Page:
Some athletes don't like this elbow rule. Instead they wish that any way you get the bar up should be acceptable. But there are good reasons for insisting on no knee touches. The best one is that if knee touches were allowed then lifters would try to save a lot more questionable lifts. This could result in the jamming of the lifters arms against his legs with a heavy weight overtop, resulting in broken wrists or perhaps a bar falling on the knees if the lifter can not hold it. In any case, it is quite difficult to hold a jerk in the rack position as you climb out of your squat position and become erect. If it's not solidly racked, you stand a good chance of losing the bar.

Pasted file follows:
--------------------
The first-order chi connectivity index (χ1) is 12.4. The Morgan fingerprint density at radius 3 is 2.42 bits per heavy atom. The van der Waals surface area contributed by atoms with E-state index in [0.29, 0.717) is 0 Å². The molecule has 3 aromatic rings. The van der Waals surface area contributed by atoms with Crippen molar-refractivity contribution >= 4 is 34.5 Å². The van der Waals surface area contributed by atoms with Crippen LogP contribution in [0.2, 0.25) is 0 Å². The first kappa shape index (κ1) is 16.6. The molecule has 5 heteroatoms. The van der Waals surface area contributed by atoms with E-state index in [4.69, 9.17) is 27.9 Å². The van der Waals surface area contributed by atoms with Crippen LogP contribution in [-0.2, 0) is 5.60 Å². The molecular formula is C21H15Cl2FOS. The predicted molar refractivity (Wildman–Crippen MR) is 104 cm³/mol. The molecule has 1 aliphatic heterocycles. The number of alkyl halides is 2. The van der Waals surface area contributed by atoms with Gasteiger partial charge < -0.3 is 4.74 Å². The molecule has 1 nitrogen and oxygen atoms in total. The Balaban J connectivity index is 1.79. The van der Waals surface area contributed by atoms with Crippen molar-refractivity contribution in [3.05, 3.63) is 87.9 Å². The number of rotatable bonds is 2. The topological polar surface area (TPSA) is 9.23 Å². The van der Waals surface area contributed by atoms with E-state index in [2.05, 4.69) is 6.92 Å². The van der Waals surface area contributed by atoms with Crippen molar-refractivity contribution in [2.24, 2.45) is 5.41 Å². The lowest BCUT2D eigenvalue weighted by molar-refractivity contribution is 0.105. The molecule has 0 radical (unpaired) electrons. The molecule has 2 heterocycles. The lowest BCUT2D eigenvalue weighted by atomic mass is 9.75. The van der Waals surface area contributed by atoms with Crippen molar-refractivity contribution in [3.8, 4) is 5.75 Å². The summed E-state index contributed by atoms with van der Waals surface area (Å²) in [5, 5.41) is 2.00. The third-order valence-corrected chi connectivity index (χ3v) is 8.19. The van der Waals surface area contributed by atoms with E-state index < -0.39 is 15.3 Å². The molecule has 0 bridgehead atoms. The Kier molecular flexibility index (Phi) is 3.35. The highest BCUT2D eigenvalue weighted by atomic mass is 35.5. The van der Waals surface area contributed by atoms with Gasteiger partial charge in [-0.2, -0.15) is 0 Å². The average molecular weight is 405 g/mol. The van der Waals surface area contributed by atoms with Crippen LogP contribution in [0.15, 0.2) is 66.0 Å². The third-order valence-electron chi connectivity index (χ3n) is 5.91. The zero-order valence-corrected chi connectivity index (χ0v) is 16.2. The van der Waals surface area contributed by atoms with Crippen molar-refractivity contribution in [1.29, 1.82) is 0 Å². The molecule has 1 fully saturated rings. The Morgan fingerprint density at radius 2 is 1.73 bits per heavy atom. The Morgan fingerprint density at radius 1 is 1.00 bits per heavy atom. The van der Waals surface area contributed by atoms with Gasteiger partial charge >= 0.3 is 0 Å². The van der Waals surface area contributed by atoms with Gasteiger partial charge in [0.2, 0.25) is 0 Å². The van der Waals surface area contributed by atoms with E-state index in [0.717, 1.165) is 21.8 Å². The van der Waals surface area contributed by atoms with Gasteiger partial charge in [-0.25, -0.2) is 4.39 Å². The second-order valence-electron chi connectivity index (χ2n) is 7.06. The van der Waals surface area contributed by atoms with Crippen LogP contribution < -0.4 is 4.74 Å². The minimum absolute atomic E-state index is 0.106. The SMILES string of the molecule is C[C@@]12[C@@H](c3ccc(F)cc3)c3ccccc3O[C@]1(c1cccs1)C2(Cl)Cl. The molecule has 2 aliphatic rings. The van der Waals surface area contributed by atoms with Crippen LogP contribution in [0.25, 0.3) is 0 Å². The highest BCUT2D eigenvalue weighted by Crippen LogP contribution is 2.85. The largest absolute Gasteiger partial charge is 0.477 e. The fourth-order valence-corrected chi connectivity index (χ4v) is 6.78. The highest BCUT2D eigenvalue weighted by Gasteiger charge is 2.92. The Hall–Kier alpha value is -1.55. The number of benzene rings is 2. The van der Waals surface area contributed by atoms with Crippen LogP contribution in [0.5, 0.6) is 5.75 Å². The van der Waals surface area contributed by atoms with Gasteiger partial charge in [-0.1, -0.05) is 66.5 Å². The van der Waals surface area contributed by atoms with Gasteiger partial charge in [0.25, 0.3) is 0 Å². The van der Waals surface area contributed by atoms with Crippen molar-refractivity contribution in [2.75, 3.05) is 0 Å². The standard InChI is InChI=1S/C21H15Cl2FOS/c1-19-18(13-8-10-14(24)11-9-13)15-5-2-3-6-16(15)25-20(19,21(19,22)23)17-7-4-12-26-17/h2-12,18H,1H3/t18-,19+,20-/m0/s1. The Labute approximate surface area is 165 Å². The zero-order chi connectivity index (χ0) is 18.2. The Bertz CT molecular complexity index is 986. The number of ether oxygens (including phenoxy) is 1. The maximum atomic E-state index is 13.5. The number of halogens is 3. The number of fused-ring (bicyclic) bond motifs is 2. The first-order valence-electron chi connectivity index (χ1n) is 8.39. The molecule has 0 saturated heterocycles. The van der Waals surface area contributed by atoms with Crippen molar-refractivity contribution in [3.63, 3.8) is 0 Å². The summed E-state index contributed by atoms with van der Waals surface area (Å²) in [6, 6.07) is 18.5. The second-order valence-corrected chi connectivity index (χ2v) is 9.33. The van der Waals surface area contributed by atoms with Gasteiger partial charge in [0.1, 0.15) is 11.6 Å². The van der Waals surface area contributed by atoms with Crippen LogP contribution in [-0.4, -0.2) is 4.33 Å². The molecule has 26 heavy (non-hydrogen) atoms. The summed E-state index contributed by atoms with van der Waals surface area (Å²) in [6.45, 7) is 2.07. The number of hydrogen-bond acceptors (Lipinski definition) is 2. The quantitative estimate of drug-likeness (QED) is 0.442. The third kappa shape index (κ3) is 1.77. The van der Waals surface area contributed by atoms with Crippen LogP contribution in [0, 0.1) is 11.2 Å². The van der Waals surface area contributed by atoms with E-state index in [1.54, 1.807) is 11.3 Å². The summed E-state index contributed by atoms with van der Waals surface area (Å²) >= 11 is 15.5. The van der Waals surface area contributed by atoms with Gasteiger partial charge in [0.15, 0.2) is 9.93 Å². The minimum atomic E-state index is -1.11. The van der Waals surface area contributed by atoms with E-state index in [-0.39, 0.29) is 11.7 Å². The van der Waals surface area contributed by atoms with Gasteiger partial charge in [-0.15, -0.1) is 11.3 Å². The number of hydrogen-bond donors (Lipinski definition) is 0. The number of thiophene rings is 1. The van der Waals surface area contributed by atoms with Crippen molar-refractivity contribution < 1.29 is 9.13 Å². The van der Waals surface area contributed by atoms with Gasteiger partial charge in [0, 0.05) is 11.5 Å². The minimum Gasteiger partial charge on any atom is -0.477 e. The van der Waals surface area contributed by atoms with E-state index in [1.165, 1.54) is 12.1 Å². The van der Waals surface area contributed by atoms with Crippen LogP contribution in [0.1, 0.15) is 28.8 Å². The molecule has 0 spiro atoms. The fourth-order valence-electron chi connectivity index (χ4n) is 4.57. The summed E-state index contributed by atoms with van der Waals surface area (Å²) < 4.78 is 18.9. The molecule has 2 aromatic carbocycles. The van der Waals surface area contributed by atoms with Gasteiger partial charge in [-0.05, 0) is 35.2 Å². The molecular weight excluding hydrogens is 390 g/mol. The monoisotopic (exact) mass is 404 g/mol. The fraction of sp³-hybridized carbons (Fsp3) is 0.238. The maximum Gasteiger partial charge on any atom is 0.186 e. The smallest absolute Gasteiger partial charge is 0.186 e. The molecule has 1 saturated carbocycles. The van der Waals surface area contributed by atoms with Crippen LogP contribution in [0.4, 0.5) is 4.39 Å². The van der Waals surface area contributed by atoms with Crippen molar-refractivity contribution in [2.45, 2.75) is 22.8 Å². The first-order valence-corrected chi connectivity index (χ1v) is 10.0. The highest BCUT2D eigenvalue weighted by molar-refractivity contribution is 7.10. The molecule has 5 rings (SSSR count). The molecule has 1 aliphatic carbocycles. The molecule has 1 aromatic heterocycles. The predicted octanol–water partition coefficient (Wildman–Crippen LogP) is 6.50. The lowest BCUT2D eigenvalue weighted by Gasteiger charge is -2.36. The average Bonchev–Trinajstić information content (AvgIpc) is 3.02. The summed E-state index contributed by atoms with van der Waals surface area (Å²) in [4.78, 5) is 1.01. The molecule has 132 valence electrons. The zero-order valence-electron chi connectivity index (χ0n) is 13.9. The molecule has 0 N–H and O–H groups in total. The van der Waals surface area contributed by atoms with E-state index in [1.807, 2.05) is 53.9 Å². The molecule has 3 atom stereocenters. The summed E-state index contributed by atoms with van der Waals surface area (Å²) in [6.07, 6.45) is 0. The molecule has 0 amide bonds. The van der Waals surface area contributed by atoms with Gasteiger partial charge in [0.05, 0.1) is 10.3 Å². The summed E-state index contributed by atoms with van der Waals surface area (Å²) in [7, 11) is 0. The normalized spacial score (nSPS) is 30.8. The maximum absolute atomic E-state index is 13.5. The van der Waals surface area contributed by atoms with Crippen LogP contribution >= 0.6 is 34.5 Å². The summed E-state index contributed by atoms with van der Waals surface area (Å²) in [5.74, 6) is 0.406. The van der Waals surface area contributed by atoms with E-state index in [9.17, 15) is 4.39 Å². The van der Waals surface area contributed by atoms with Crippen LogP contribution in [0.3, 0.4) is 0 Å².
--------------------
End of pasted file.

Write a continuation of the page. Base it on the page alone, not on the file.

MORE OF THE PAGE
(By the way, in the old days, the split clean specialists often caught the bar with lower elbows than their squat clean brethren. This was less stable but they did not have to worry about their elbows hitting their thighs.)
The situation is not always the same when using the power clean. Due to the fact the bar is lifted well past your waist, it is possible to finish a power clean with the arms almost vertical. There are a lot of things wrong with this method. The main one is its lack of stability. The bar is often held with wrist power while the weight is bearing down on those wrists. At the same time, with vertical arms it wouldn’t take much disturbance to get your wrists and hands forward so that the lift would be lost. Even more fundamental to this is that such a clean finish is only really possible with a large reverse curling movement. The power clean is not a curl, just like it's not an upright row. Most of the work is done with your legs and you only use the arms to turn the bar and jump under it to catch it.